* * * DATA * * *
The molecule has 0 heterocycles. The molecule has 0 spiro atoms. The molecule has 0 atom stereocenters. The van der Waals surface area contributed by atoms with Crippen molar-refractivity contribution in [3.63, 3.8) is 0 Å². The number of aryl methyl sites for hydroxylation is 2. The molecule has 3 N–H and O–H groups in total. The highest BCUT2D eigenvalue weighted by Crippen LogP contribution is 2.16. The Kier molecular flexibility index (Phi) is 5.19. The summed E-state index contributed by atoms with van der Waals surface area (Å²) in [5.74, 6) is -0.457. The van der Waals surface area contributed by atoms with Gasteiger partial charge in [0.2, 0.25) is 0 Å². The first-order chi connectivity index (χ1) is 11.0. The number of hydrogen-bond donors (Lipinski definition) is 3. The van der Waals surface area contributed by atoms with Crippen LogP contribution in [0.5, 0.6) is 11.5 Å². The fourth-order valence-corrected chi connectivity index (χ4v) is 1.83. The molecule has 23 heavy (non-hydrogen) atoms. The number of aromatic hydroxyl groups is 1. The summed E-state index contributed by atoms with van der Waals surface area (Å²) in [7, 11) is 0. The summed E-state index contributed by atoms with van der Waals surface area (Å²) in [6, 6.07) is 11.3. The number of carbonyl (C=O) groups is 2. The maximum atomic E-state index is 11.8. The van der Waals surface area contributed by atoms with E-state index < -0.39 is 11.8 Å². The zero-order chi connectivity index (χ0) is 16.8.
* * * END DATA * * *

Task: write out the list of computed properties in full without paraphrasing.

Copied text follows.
The molecule has 0 heterocycles. The molecule has 0 spiro atoms. The molecule has 0 atom stereocenters. The van der Waals surface area contributed by atoms with Crippen molar-refractivity contribution in [3.63, 3.8) is 0 Å². The number of aryl methyl sites for hydroxylation is 2. The molecule has 3 N–H and O–H groups in total. The highest BCUT2D eigenvalue weighted by Crippen LogP contribution is 2.16. The Kier molecular flexibility index (Phi) is 5.19. The summed E-state index contributed by atoms with van der Waals surface area (Å²) in [5.74, 6) is -0.457. The van der Waals surface area contributed by atoms with Gasteiger partial charge in [0.2, 0.25) is 0 Å². The first-order chi connectivity index (χ1) is 11.0. The number of hydrogen-bond donors (Lipinski definition) is 3. The van der Waals surface area contributed by atoms with Crippen LogP contribution in [0.5, 0.6) is 11.5 Å². The fourth-order valence-corrected chi connectivity index (χ4v) is 1.83. The molecule has 23 heavy (non-hydrogen) atoms. The number of aromatic hydroxyl groups is 1. The summed E-state index contributed by atoms with van der Waals surface area (Å²) in [7, 11) is 0. The summed E-state index contributed by atoms with van der Waals surface area (Å²) in [6, 6.07) is 11.3. The number of carbonyl (C=O) groups is 2. The maximum atomic E-state index is 11.8. The van der Waals surface area contributed by atoms with E-state index < -0.39 is 11.8 Å². The zero-order chi connectivity index (χ0) is 16.8.